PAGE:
Earlier this month Meg and I took a trip to Philadelphia so we could meet Era (from E.r.r.a.n.t) who is a community garden organizer and blogger. As many of you know I am currently gathering information for a proposal to have a community garden built at my school. Era was kind enough to answer some questions, give some advice, and show us some gardens; all on a day that exceeded 100°F.
The first garden she took us to is on a piece of property that is actually owned by the bank, but there are so many liens on the lot there is no chance anyone will buy it. I don't know if they got or need permission from the bank to garden here; she may have told us, but I was so blown away by the space, chances are I missed some bits of information. Whatever the answer may be, I do remember her telling me that some of the gardeners here have had their spots for something like ten years. So whether the bank said sure or not, I think is a moot point.
Each individual plot is 4x8 feet. You can see how they are divided with wooden raised bed barriers. I was surprised at how open each bed was to one another; I suppose that I expected fences. There wasn't anyone one there (did I mention it was hot?), but you could feel the communal effort (and that's not just the tree-hugger in me coming out).
In the above photo is a plot from the gardener I mentioned who has been a part of this community garden for over ten years. Effing beautiful.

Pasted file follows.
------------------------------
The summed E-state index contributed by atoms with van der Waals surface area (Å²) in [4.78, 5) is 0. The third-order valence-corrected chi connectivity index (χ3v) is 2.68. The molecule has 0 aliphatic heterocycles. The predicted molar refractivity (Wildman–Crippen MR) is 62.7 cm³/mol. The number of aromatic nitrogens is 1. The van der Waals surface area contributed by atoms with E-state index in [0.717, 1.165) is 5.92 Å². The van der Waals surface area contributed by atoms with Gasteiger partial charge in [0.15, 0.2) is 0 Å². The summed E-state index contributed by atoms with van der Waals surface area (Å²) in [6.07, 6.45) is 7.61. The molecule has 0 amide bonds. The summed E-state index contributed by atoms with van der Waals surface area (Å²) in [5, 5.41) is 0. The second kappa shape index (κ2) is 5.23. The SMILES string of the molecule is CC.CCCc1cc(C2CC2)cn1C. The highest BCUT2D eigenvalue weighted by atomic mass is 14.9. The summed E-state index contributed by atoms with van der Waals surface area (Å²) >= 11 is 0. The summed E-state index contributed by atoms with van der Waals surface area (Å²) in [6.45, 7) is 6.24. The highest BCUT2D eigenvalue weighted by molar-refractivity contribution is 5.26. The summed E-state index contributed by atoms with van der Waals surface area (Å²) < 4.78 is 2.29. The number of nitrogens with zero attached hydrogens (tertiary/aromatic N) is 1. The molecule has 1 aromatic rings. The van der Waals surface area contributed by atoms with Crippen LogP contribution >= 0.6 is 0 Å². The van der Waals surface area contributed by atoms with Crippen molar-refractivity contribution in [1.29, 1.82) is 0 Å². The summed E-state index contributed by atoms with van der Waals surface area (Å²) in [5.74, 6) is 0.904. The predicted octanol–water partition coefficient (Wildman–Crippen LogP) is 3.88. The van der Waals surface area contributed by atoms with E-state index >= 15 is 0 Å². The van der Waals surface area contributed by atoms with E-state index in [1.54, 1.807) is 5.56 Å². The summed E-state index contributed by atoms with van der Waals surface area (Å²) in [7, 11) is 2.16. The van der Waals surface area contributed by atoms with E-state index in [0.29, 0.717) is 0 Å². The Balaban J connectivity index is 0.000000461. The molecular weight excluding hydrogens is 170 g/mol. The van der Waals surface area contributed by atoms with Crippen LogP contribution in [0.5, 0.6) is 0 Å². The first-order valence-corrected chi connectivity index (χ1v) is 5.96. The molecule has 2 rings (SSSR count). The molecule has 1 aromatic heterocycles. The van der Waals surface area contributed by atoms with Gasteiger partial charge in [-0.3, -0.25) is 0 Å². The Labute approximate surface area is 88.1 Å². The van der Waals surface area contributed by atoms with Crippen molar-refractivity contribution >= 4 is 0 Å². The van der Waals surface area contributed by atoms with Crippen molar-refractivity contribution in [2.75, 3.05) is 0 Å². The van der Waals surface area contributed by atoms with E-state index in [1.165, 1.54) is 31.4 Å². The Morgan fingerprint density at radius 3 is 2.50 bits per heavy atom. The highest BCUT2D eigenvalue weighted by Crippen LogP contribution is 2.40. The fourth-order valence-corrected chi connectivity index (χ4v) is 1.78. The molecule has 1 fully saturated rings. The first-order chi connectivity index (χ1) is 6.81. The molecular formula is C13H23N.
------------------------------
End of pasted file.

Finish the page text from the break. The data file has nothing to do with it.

This is another community garden a little down the road. Like the first lot, the people who garden here do not own the land but they opted to take their chances and grow food as opposed to leaving it to collect trash. I think Era called them squatters.
Probably the most impressive garden we saw, Mill Creek Farm, is about half of a city block in size (not a New York City block, but an old town Philly block) and it is set up as half urban farm and half community garden. I forget exactly how they got the property (note to self, take better notes), but I seem to recall something about a grant from the city.
Their use of space was incredible.
—Oh yeah, before I forget, something I noticed when we got to this community garden (and after spending an afternoon with Era) is that the community garden scene has attracted the leadership of some very strong and kickass women. I'm not quite sure what the connection is, but I dig it and it's something I plan to highlight in my proposal. The organizers (I think that's their title) of Mill Creek are two women, Jo and Jade, and it was obvious that they are why the farm/garden works so well. If our baby is a girl...
Something Mill Creek has done that I would like to see at my school is they have turned their space into not only a place for local food production, but a place for learning as well. They have honey bees, solar panels, a composting toilet, a living roof, and my favorite...
...a cob oven. One of the many services they provide to the community are tours to students from local schools.
After we left Mill Creek, the heat had gotten the best of us so we decided to call it a day. As we made the drive to Era's we noticed even more community gardens in spaces that would otherwise have been vacant. There are a lot of really good people out there.